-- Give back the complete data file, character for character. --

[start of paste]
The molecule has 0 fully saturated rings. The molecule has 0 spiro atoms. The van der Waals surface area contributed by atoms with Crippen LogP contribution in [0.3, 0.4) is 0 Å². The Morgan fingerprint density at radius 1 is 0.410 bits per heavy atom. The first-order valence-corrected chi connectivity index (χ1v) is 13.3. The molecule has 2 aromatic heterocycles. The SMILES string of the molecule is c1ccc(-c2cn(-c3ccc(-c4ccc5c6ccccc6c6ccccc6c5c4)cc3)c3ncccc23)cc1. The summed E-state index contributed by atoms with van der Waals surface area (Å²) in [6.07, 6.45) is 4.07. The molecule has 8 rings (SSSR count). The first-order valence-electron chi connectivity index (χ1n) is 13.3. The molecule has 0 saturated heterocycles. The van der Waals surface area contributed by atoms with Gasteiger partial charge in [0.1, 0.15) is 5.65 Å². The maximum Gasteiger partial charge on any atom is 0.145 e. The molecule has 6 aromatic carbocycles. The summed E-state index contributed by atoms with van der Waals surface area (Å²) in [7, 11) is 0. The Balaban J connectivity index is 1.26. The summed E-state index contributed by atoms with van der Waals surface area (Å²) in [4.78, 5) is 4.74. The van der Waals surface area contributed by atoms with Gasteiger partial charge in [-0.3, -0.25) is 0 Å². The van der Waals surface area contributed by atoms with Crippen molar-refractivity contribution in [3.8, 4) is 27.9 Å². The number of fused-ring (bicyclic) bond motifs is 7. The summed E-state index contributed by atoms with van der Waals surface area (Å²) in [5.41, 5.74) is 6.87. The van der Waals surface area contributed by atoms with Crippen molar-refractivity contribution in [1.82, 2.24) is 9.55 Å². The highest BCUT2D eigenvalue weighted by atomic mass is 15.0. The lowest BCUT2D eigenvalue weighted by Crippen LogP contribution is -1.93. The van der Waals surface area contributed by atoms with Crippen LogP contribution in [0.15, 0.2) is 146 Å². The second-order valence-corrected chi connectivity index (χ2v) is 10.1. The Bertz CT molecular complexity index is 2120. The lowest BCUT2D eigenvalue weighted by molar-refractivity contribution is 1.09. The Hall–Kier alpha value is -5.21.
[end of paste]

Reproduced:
The molecule has 0 fully saturated rings. The molecule has 0 spiro atoms. The van der Waals surface area contributed by atoms with Crippen LogP contribution in [0.3, 0.4) is 0 Å². The Morgan fingerprint density at radius 1 is 0.410 bits per heavy atom. The first-order valence-corrected chi connectivity index (χ1v) is 13.3. The molecule has 2 aromatic heterocycles. The SMILES string of the molecule is c1ccc(-c2cn(-c3ccc(-c4ccc5c6ccccc6c6ccccc6c5c4)cc3)c3ncccc23)cc1. The summed E-state index contributed by atoms with van der Waals surface area (Å²) in [6.07, 6.45) is 4.07. The molecule has 8 rings (SSSR count). The first-order valence-electron chi connectivity index (χ1n) is 13.3. The molecule has 0 saturated heterocycles. The van der Waals surface area contributed by atoms with Gasteiger partial charge in [0.1, 0.15) is 5.65 Å². The maximum Gasteiger partial charge on any atom is 0.145 e. The molecule has 6 aromatic carbocycles. The summed E-state index contributed by atoms with van der Waals surface area (Å²) in [7, 11) is 0. The Balaban J connectivity index is 1.26. The summed E-state index contributed by atoms with van der Waals surface area (Å²) in [4.78, 5) is 4.74. The van der Waals surface area contributed by atoms with Gasteiger partial charge in [-0.3, -0.25) is 0 Å². The van der Waals surface area contributed by atoms with Crippen molar-refractivity contribution in [3.8, 4) is 27.9 Å². The number of fused-ring (bicyclic) bond motifs is 7. The summed E-state index contributed by atoms with van der Waals surface area (Å²) in [5.41, 5.74) is 6.87. The van der Waals surface area contributed by atoms with Crippen molar-refractivity contribution in [1.82, 2.24) is 9.55 Å². The highest BCUT2D eigenvalue weighted by atomic mass is 15.0. The lowest BCUT2D eigenvalue weighted by Crippen LogP contribution is -1.93. The van der Waals surface area contributed by atoms with Crippen LogP contribution in [0.15, 0.2) is 146 Å². The second-order valence-corrected chi connectivity index (χ2v) is 10.1. The Bertz CT molecular complexity index is 2120. The lowest BCUT2D eigenvalue weighted by molar-refractivity contribution is 1.09. The Hall–Kier alpha value is -5.21.